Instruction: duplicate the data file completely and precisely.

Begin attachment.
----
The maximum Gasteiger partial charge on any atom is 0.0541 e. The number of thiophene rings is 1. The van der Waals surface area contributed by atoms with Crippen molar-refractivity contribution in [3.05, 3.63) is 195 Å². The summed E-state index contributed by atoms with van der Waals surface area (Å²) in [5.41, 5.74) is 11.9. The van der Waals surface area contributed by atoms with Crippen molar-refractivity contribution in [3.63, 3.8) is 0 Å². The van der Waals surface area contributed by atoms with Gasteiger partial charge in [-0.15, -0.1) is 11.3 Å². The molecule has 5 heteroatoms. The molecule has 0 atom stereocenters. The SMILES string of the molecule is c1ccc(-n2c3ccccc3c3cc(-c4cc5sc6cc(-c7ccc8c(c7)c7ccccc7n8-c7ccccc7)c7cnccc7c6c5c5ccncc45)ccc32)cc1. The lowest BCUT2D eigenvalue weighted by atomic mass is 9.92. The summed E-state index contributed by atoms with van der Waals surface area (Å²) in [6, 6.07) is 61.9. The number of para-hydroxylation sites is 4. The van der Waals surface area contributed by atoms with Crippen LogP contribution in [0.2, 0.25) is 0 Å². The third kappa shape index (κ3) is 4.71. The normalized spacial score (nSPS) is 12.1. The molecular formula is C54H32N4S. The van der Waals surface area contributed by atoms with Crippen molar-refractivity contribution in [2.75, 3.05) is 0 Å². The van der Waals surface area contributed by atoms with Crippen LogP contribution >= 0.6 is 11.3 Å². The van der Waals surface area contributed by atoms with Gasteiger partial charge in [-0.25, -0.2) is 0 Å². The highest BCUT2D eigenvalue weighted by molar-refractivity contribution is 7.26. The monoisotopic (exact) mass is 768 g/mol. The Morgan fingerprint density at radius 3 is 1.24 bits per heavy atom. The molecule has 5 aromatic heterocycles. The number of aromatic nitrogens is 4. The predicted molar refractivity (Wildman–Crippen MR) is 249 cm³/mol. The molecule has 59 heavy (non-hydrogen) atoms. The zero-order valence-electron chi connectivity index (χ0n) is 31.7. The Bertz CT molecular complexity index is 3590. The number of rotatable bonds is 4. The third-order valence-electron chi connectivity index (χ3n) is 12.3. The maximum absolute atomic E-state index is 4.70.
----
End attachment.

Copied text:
The maximum Gasteiger partial charge on any atom is 0.0541 e. The number of thiophene rings is 1. The van der Waals surface area contributed by atoms with Crippen molar-refractivity contribution in [3.05, 3.63) is 195 Å². The summed E-state index contributed by atoms with van der Waals surface area (Å²) in [5.41, 5.74) is 11.9. The van der Waals surface area contributed by atoms with Crippen molar-refractivity contribution in [3.63, 3.8) is 0 Å². The van der Waals surface area contributed by atoms with Gasteiger partial charge in [-0.15, -0.1) is 11.3 Å². The molecule has 5 heteroatoms. The molecule has 0 atom stereocenters. The SMILES string of the molecule is c1ccc(-n2c3ccccc3c3cc(-c4cc5sc6cc(-c7ccc8c(c7)c7ccccc7n8-c7ccccc7)c7cnccc7c6c5c5ccncc45)ccc32)cc1. The lowest BCUT2D eigenvalue weighted by atomic mass is 9.92. The summed E-state index contributed by atoms with van der Waals surface area (Å²) in [6, 6.07) is 61.9. The number of para-hydroxylation sites is 4. The van der Waals surface area contributed by atoms with Crippen LogP contribution in [0.2, 0.25) is 0 Å². The third kappa shape index (κ3) is 4.71. The normalized spacial score (nSPS) is 12.1. The molecular formula is C54H32N4S. The van der Waals surface area contributed by atoms with Crippen molar-refractivity contribution in [2.75, 3.05) is 0 Å². The van der Waals surface area contributed by atoms with Crippen LogP contribution >= 0.6 is 11.3 Å². The van der Waals surface area contributed by atoms with Gasteiger partial charge in [-0.25, -0.2) is 0 Å². The highest BCUT2D eigenvalue weighted by molar-refractivity contribution is 7.26. The monoisotopic (exact) mass is 768 g/mol. The Morgan fingerprint density at radius 3 is 1.24 bits per heavy atom. The molecule has 5 aromatic heterocycles. The number of aromatic nitrogens is 4. The predicted molar refractivity (Wildman–Crippen MR) is 249 cm³/mol. The molecule has 59 heavy (non-hydrogen) atoms. The zero-order valence-electron chi connectivity index (χ0n) is 31.7. The Bertz CT molecular complexity index is 3590. The number of rotatable bonds is 4. The third-order valence-electron chi connectivity index (χ3n) is 12.3. The maximum absolute atomic E-state index is 4.70.